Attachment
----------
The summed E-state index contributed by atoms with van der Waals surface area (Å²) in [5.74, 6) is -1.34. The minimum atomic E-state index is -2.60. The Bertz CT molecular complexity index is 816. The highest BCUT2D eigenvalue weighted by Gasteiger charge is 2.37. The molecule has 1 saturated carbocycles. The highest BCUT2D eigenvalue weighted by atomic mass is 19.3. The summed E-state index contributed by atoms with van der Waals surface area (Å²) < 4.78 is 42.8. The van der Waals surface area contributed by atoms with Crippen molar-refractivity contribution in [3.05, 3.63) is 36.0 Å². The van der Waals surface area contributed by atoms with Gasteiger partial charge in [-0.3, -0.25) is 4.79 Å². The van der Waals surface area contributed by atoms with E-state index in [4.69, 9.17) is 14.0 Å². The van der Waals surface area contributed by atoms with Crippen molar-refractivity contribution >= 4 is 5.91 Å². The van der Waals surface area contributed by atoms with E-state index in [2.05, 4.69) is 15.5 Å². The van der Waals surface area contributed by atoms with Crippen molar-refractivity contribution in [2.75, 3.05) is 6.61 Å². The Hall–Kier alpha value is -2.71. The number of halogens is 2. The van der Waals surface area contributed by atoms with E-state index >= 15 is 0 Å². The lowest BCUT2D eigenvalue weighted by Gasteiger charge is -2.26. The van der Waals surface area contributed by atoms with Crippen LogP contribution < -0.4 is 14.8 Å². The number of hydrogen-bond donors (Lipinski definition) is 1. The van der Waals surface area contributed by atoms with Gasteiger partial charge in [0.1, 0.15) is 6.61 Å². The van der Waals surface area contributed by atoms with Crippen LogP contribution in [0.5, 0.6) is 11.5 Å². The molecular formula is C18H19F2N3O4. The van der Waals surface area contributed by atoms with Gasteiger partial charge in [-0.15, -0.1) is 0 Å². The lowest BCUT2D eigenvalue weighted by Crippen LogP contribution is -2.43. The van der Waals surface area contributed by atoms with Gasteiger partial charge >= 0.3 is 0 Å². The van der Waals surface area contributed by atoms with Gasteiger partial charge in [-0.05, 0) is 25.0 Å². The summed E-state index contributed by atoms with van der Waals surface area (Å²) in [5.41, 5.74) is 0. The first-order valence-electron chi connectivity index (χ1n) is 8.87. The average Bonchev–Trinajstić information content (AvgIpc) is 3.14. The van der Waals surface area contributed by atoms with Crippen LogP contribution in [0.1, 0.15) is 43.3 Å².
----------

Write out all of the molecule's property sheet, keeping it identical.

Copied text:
The summed E-state index contributed by atoms with van der Waals surface area (Å²) in [5.74, 6) is -1.34. The minimum atomic E-state index is -2.60. The Bertz CT molecular complexity index is 816. The highest BCUT2D eigenvalue weighted by Gasteiger charge is 2.37. The molecule has 1 saturated carbocycles. The highest BCUT2D eigenvalue weighted by atomic mass is 19.3. The summed E-state index contributed by atoms with van der Waals surface area (Å²) < 4.78 is 42.8. The van der Waals surface area contributed by atoms with Crippen molar-refractivity contribution in [3.05, 3.63) is 36.0 Å². The van der Waals surface area contributed by atoms with Gasteiger partial charge in [-0.3, -0.25) is 4.79 Å². The van der Waals surface area contributed by atoms with E-state index in [4.69, 9.17) is 14.0 Å². The van der Waals surface area contributed by atoms with Crippen molar-refractivity contribution >= 4 is 5.91 Å². The van der Waals surface area contributed by atoms with E-state index in [2.05, 4.69) is 15.5 Å². The van der Waals surface area contributed by atoms with Crippen molar-refractivity contribution in [2.75, 3.05) is 6.61 Å². The Hall–Kier alpha value is -2.71. The number of halogens is 2. The van der Waals surface area contributed by atoms with E-state index >= 15 is 0 Å². The lowest BCUT2D eigenvalue weighted by Gasteiger charge is -2.26. The van der Waals surface area contributed by atoms with Crippen LogP contribution < -0.4 is 14.8 Å². The number of hydrogen-bond donors (Lipinski definition) is 1. The van der Waals surface area contributed by atoms with Gasteiger partial charge in [0.1, 0.15) is 6.61 Å². The van der Waals surface area contributed by atoms with Crippen LogP contribution in [0.5, 0.6) is 11.5 Å². The molecular formula is C18H19F2N3O4. The van der Waals surface area contributed by atoms with Gasteiger partial charge in [-0.15, -0.1) is 0 Å². The lowest BCUT2D eigenvalue weighted by Crippen LogP contribution is -2.43. The van der Waals surface area contributed by atoms with Gasteiger partial charge >= 0.3 is 0 Å². The van der Waals surface area contributed by atoms with Gasteiger partial charge in [-0.05, 0) is 25.0 Å². The summed E-state index contributed by atoms with van der Waals surface area (Å²) in [5.41, 5.74) is 0. The first-order valence-electron chi connectivity index (χ1n) is 8.87. The average Bonchev–Trinajstić information content (AvgIpc) is 3.14. The van der Waals surface area contributed by atoms with Crippen LogP contribution in [0.1, 0.15) is 43.3 Å².